Republican presidential candidates
At various points in the past three months, Texas Gov. Rick Perry, Minnesota U.S. Rep. Michele Bachmann, former Godfather's Pizza magnate Herman Cain, former Massachusetts Gov. Mitt Romney and former House Speaker Newt Gingrich have all played front-runner in the race for the Republican presidential nomination. Their various missteps along the way, however, have made it unclear whether any of them actually wants the job or would ever affect the economy in any tangible way. Indeed, Cain, a former front-runner, has shown his commitment by "suspending" his presidential bid.
Economic game plans such as Romney's vow to decrease the corporate tax to 25%, open free trade to South Korea, Colombia and Panama, and cut all nondefense spending by 5% are just plans right now. But that's just fine by current front-runner Gingrich, the only candidate who can boast -- with varying degrees of correctness -- about his role in passing multiple balanced budgets.
The economists' grade: D- (two gave grades and two gave an "incomplete")
Why: Frank sees them bringing to the table "absolutely nothing. They have nothing to propose" and being so "ideologically blind to the way the economy works that it frightens me that any one of them might be in power."
The managers' grade: C
Why: Three gave grades and one gave an "incomplete." Nolte and Pavlik agree the candidates lack cohesive programs to fix things. Hodges sees the candidates as flawed but having "some very pro-business policies, especially when it comes to energy and infrastructure things, especially tax policies" and Auxier likes that they're "offering solutions besides raising taxes."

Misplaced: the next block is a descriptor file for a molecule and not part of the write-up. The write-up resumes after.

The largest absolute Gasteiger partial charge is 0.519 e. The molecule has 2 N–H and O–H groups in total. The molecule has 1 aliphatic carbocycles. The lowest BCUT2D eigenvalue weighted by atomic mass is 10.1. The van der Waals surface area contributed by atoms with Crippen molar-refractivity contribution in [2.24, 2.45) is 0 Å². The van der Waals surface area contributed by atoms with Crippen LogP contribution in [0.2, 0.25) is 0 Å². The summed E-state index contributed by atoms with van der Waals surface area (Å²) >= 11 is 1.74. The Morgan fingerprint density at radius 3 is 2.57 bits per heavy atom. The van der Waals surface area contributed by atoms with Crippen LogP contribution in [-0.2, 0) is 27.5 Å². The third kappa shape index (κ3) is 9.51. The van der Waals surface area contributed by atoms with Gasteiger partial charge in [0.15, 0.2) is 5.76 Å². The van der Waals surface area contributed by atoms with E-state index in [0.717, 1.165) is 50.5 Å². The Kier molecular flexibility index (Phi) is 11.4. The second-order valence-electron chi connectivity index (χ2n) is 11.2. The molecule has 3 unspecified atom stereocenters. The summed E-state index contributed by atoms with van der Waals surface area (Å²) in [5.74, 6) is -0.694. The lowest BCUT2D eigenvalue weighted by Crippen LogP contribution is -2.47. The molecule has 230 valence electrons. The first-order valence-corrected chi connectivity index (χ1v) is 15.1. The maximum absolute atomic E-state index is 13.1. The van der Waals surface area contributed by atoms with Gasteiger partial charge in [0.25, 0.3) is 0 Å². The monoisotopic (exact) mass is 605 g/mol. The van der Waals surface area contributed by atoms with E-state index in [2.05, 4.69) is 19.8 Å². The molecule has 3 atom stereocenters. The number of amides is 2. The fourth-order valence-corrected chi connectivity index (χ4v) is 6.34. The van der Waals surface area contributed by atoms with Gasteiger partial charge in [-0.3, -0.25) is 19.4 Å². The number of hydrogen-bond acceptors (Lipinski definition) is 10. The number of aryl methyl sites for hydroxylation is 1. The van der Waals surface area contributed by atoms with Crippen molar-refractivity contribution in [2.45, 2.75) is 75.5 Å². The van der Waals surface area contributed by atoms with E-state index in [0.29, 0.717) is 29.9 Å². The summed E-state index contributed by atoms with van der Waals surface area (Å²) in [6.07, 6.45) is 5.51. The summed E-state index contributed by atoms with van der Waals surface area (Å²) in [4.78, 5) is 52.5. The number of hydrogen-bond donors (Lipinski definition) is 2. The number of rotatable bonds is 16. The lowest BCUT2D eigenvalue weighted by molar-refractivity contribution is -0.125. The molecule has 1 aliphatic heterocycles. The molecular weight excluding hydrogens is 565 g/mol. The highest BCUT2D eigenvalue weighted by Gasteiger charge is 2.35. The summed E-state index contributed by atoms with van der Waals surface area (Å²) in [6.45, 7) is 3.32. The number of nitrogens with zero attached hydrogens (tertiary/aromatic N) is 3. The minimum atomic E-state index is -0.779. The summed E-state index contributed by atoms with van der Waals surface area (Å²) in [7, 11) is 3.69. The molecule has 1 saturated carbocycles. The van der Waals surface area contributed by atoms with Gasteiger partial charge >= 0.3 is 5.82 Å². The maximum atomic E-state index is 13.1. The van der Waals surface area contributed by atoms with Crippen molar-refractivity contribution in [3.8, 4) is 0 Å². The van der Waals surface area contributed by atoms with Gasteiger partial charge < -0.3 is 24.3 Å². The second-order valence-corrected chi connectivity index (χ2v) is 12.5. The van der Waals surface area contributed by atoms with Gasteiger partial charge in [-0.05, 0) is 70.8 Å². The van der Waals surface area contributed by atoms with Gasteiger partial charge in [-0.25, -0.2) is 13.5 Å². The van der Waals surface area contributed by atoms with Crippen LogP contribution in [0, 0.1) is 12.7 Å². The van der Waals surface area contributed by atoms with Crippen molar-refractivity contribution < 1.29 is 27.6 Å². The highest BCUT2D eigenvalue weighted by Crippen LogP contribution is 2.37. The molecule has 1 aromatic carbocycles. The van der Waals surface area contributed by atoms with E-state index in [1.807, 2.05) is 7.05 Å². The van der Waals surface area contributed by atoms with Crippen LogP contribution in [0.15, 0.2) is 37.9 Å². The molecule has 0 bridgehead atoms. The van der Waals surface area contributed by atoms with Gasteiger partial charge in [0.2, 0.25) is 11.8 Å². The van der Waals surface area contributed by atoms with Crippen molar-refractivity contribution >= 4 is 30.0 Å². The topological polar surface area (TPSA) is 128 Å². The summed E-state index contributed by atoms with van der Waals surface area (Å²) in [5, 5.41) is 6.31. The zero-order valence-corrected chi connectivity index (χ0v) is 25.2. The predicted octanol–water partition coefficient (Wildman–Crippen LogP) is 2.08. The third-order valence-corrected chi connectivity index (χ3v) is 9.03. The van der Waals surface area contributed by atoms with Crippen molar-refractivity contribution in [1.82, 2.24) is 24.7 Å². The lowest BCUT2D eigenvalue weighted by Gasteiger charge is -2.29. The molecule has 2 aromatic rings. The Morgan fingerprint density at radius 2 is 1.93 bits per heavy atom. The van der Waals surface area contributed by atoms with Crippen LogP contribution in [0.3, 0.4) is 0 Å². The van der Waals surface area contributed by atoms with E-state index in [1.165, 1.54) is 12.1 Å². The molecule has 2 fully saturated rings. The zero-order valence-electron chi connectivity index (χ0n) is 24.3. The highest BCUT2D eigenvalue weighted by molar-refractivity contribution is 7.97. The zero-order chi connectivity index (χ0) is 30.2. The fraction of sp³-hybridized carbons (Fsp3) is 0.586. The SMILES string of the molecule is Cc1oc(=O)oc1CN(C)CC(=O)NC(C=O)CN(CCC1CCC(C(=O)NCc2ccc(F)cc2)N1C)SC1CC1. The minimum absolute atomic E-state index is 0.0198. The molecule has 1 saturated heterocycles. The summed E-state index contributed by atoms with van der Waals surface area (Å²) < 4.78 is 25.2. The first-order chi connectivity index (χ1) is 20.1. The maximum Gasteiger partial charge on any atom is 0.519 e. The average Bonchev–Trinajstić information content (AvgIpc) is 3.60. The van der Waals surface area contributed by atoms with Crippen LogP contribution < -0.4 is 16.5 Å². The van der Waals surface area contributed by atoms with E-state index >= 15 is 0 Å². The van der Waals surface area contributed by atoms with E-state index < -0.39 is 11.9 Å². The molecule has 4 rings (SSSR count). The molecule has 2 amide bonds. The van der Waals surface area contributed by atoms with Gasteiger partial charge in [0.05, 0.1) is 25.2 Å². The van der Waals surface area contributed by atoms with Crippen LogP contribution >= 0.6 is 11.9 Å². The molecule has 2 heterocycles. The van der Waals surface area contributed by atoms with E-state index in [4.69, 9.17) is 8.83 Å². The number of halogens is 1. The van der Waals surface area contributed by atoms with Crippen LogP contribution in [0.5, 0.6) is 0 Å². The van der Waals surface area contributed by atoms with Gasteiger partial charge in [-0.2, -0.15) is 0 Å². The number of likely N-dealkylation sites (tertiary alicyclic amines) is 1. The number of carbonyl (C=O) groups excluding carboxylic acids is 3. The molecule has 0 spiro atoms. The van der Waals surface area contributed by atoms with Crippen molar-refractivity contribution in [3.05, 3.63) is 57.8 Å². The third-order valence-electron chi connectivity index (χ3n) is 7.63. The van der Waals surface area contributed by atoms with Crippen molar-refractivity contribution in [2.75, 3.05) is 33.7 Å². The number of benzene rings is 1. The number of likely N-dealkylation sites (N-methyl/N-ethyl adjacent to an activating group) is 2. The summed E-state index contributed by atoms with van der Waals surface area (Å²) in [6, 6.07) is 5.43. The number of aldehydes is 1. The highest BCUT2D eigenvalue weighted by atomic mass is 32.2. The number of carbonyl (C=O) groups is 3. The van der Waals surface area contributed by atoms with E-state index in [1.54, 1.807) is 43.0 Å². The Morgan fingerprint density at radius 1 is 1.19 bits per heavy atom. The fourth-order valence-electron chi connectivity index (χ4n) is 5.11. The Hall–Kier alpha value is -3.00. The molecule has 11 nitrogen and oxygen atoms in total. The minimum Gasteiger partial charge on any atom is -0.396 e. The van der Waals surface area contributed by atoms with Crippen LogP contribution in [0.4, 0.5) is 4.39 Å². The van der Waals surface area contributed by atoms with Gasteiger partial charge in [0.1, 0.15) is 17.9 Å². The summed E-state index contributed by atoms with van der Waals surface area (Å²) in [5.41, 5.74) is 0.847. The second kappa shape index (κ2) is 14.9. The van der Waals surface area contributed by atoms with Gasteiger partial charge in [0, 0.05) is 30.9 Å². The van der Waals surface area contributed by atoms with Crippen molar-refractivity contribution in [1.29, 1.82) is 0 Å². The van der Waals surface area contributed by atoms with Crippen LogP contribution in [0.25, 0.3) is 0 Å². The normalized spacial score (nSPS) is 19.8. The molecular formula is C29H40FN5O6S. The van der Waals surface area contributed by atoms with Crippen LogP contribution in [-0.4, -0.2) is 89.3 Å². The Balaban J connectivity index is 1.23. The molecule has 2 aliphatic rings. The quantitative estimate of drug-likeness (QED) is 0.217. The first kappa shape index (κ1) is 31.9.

The advocates' grade: C- (four gave grades and one gave an "incomplete")
Why: Van Slyke says too many members "fight for the 1%." Moss loves the spotlight put by Cain and Perry on simplifying the tax code and hopes Gingrich and Romney pick up the theme.
Gridlock in Congress is not new, but the 112th U.S. Congress brought the cacophony to a new level. It began in January with a petty disagreement between Democrats and Republicans over the reading of a modified version of the U.S. Constitution. By April, there was a real possibility of a government shutdown and 800,000 furloughed government employees as the two sides bickered. A deal was struck at the eleventh hour, but only after a one-week deadline extension to allow more bickering.
Congress' ineptitude truly took the spotlight in July and August during the debt-ceiling negotiations. With the threat of a U.S. default running up against concern over the ballooning debt levels, Democrats and Republicans took the debate all the way to the Aug. 2 deadline, which is when the Treasury estimated its borrowing ability would have been depleted. Even though an agreement was forged, the brinkmanship in Congress resulted in a downgrade of U.S. debt by Standard & Poor's, the first time the U.S. has lost a prestigious triple-A rating in history.